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Deep vein thrombosis (DVT): What is the risk of developing DVT during a flight?

Created: ; Last Update: January 17, 2013.

Photo of airplane
The risk of DVT is very low for healthy travelers. Even for people with risk factors, there is little risk on flights less than four to six hours, although their risk is a little higher for long-distance flights. Compression stockings can reduce the risk.

Deep vein thrombosis (DVT) occurs when a blood clot forms in a person’s veins. Sometimes this causes symptoms such as tenderness, skin redness, swelling of the lower legs, or warmth around the affected area. But DVTs often cause no symptoms at all.

You can find more information on deep vein thrombosis (DVT) here.

Most DVTs go away without treatment and do not cause any problems. However, a deep vein thrombosis can be dangerous if the blood clot dislodges from where it has formed and moves on to the lungs, where it might block a blood vessel. This complication, called pulmonary embolism, can cause shortness of breath and may become dangerous very suddenly. It is most likely to happen within two weeks of a DVT developing.

Research on the risk of thrombosis during a flight

Two research groups, one from the University of Virginia in the United States, and the other from Leiden University in the Netherlands, searched for studies on deep vein thrombosis and flying (often called “economy class syndrome”). They found and analyzed studies covering the experiences of millions of air travelers. The results the researchers produced indicate that after a long-distance flight (longer than six to eight hours) around 2 to 5 10,000 travelers develop a DVT that causes symptoms. This means that these passengers have about the same chance of developing DVT as people who have to stay in bed for three days or who have varicose veins. For people flying less than four to six hours there was no increased risk of DVT from flying. This means that the risk of DVT for people flying longer than six to eight hours is about the same as for a person who is bedridden for three days or someone who has varicose veins.

The Dutch research group also addressed the question of whether longer trips increase the risk of DVT more. They found that the risk increases when a trip is longer than twelve hours, and that it keeps increasing a little as a trip gets longer. None of the studies looked at whether or not DVT is more likely in people who fly economy class than it is in those who fly business class.

Who is at a higher risk and how can DVT be prevented?

There are some medical conditions that can increase people’s risk of DVT when they fly. According to the U.S. researchers, it is only slightly higher for people who are more at risk: it is less than 0.2%, meaning that fewer than 20 out of every 10,000 people will be affected. The passengers shown to be at higher risk in these studies were people who had had a DVT before, were severely overweight, had limited mobility, or who had a blood clotting disorder, recent surgery, cancer or large varicose veins. People who have a leg in a cast or splint are also at higher risk of developing DVT.

The U.S. researchers found that putting on knee-high compression stockings at least two hours before the flight and wearing them during the entire flight can decrease the risk of DVT. ASA (acetylsalicylic acid, e.g. in “Aspirin”) has not been proven to prevent the risk of DVT for air travelers. Anticoagulant drugs such as heparin and warfarin have been shown to reduce the risk of thrombosis in other studies not involving air travel. But these drugs are more likely to cause heavy bleeding than ASA. What is more, it takes a few days for warfarin to start working, so it does not seem to be well-suited for preventing air-travel-related DVT.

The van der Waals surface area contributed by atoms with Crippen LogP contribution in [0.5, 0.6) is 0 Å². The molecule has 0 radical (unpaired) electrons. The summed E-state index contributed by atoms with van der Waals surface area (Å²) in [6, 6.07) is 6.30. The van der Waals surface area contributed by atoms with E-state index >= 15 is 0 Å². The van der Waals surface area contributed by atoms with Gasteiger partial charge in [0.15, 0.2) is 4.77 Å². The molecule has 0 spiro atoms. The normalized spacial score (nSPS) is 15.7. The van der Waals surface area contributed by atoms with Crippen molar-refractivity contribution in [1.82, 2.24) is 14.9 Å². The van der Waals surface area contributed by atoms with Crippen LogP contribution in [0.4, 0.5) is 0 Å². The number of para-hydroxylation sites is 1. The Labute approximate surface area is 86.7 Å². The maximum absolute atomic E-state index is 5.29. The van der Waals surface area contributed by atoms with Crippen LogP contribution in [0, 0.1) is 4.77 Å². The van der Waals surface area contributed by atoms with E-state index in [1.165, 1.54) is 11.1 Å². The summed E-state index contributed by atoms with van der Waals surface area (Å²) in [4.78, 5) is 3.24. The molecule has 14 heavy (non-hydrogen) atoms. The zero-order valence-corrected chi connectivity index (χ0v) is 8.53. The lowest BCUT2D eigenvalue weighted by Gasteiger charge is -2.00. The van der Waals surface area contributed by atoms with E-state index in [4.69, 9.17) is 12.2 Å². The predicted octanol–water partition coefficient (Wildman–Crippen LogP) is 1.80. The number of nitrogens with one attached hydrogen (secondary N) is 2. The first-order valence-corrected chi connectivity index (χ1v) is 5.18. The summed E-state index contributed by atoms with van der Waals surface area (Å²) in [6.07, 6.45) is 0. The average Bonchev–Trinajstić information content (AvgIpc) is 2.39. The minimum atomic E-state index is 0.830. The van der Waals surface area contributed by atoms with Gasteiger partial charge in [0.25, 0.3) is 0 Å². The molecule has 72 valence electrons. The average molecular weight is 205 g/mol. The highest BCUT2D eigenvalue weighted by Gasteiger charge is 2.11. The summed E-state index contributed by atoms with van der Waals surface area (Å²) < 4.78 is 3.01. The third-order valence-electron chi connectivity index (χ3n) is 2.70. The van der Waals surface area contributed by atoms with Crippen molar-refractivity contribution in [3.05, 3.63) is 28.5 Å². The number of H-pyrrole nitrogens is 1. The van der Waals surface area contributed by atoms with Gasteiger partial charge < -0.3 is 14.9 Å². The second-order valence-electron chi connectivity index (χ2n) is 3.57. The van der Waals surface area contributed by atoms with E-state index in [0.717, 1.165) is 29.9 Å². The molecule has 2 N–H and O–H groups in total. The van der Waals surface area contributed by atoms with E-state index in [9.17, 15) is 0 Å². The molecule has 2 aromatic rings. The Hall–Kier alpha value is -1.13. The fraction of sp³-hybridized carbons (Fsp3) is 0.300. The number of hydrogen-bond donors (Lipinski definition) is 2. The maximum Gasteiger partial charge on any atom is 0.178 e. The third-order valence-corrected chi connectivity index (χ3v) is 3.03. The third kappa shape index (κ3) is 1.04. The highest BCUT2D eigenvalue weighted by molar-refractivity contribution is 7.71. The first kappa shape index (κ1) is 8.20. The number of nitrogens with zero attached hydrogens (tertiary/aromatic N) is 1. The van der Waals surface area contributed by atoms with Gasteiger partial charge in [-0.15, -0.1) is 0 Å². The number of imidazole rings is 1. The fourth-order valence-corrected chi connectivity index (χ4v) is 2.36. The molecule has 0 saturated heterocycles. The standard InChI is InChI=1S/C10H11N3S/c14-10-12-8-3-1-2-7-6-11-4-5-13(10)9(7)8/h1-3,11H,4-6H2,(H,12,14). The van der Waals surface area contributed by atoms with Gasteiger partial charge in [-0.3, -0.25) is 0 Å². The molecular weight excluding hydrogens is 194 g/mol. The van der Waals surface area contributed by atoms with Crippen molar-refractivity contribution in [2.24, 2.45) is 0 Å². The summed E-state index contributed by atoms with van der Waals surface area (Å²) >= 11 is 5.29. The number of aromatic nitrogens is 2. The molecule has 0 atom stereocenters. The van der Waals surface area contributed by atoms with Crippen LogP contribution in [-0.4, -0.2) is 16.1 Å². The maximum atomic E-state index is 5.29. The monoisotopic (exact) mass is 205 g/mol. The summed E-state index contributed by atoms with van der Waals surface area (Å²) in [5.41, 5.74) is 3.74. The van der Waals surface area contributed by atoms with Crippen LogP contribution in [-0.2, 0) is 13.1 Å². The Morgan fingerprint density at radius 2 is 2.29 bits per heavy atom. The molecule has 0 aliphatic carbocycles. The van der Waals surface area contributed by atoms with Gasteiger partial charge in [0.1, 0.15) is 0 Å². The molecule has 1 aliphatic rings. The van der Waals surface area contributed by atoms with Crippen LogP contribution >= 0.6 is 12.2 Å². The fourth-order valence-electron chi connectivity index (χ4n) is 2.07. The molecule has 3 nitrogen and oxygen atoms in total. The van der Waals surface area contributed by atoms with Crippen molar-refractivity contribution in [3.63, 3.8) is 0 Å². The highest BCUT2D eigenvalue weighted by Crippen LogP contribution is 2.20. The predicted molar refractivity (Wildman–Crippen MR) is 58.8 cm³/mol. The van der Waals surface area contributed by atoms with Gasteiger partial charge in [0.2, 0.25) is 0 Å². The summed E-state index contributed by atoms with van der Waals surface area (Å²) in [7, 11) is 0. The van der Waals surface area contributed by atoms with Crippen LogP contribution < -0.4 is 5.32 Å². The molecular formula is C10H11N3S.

The U.S. researchers stressed that for most people at low risk of DVT drinking plenty of fluids as well as exercising their leg muscles and walking around as frequently as possible during the flight are probably enough to avoid DVT.

In August 2012 we checked for new research results on deep vein thrombosis during flights but found no new systematic reviews. Other sources also do not indicate that any new research results are available. We therefore believe that this information reflects the current state of scientific knowledge on this topic.

You can read more about DVT in immobilized legs in our research summary “Can medication prevent thrombosis in immobilized legs?”

Published by the Institute for Quality and Efficiency in Health Care (IQWiG)
Next planned update: January 2016. You can find out more about how our health information is updated in our text "Informed Health Online: How our information is produced."

References

  • IQWiG health information is based on research in the international literature. We identify the most scientifically reliable knowledge currently available, particularly what are known as “systematic reviews.” These summarize and analyze the results of scientific research on the benefits and harms of treatments and other health care interventions. This helps medical professionals and people who are affected by the medical condition to weigh up the pros and cons. You can read more about systematic reviews and why these can provide the most trustworthy evidence about the state of knowledge in our information “Evidence-based medicine.” We also have our health information reviewed to ensure medical and scientific accuracy.
  • Kuipers S, Schreijer AJ, Cannegieter SC, Büller HR et al. Travel and venous thrombosis: a systematic review. J Intern Med 2007; 262: 615-634. [PubMed: 18028182]
  • Philbrick JT, Shumate R, Siadaty MS, Becker DM. Air travel and venous thromboembolism: a systematic review. J Gen Int Med 2007; 22: 107-114. [PMC free article: PMC1824715] [PubMed: 17351849]
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